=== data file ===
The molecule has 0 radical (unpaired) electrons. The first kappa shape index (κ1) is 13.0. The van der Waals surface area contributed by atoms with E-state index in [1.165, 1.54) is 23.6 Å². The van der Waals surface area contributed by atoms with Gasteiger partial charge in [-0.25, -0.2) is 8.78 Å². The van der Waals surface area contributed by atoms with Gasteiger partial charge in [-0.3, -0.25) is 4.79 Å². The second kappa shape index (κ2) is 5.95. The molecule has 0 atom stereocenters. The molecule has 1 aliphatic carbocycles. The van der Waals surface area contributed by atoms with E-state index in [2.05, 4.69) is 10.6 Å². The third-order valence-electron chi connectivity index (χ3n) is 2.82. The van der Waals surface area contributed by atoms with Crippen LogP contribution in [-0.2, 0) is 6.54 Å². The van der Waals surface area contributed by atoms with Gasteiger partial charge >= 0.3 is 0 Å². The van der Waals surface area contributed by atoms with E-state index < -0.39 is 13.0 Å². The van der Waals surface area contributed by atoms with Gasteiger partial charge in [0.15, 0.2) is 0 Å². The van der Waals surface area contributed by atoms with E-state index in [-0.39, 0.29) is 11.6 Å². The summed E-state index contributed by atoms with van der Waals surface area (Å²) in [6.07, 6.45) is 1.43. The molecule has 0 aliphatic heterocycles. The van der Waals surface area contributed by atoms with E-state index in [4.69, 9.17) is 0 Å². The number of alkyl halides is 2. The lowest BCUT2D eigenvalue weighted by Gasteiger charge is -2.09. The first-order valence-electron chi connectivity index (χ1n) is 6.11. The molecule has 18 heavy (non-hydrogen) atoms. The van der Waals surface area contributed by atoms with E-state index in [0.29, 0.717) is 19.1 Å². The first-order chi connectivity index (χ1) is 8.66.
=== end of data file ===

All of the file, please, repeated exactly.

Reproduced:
The molecule has 0 radical (unpaired) electrons. The first kappa shape index (κ1) is 13.0. The van der Waals surface area contributed by atoms with E-state index in [1.165, 1.54) is 23.6 Å². The van der Waals surface area contributed by atoms with Gasteiger partial charge in [-0.25, -0.2) is 8.78 Å². The van der Waals surface area contributed by atoms with Gasteiger partial charge in [-0.3, -0.25) is 4.79 Å². The second kappa shape index (κ2) is 5.95. The molecule has 0 atom stereocenters. The molecule has 1 aliphatic carbocycles. The van der Waals surface area contributed by atoms with E-state index in [2.05, 4.69) is 10.6 Å². The third-order valence-electron chi connectivity index (χ3n) is 2.82. The van der Waals surface area contributed by atoms with Crippen LogP contribution in [-0.2, 0) is 6.54 Å². The van der Waals surface area contributed by atoms with Gasteiger partial charge >= 0.3 is 0 Å². The van der Waals surface area contributed by atoms with E-state index < -0.39 is 13.0 Å². The van der Waals surface area contributed by atoms with Gasteiger partial charge in [0.15, 0.2) is 0 Å². The van der Waals surface area contributed by atoms with E-state index in [-0.39, 0.29) is 11.6 Å². The summed E-state index contributed by atoms with van der Waals surface area (Å²) in [6.07, 6.45) is 1.43. The molecule has 0 aliphatic heterocycles. The van der Waals surface area contributed by atoms with E-state index in [4.69, 9.17) is 0 Å². The number of alkyl halides is 2. The lowest BCUT2D eigenvalue weighted by Gasteiger charge is -2.09. The first-order valence-electron chi connectivity index (χ1n) is 6.11. The molecule has 18 heavy (non-hydrogen) atoms. The van der Waals surface area contributed by atoms with E-state index in [0.29, 0.717) is 19.1 Å². The first-order chi connectivity index (χ1) is 8.66.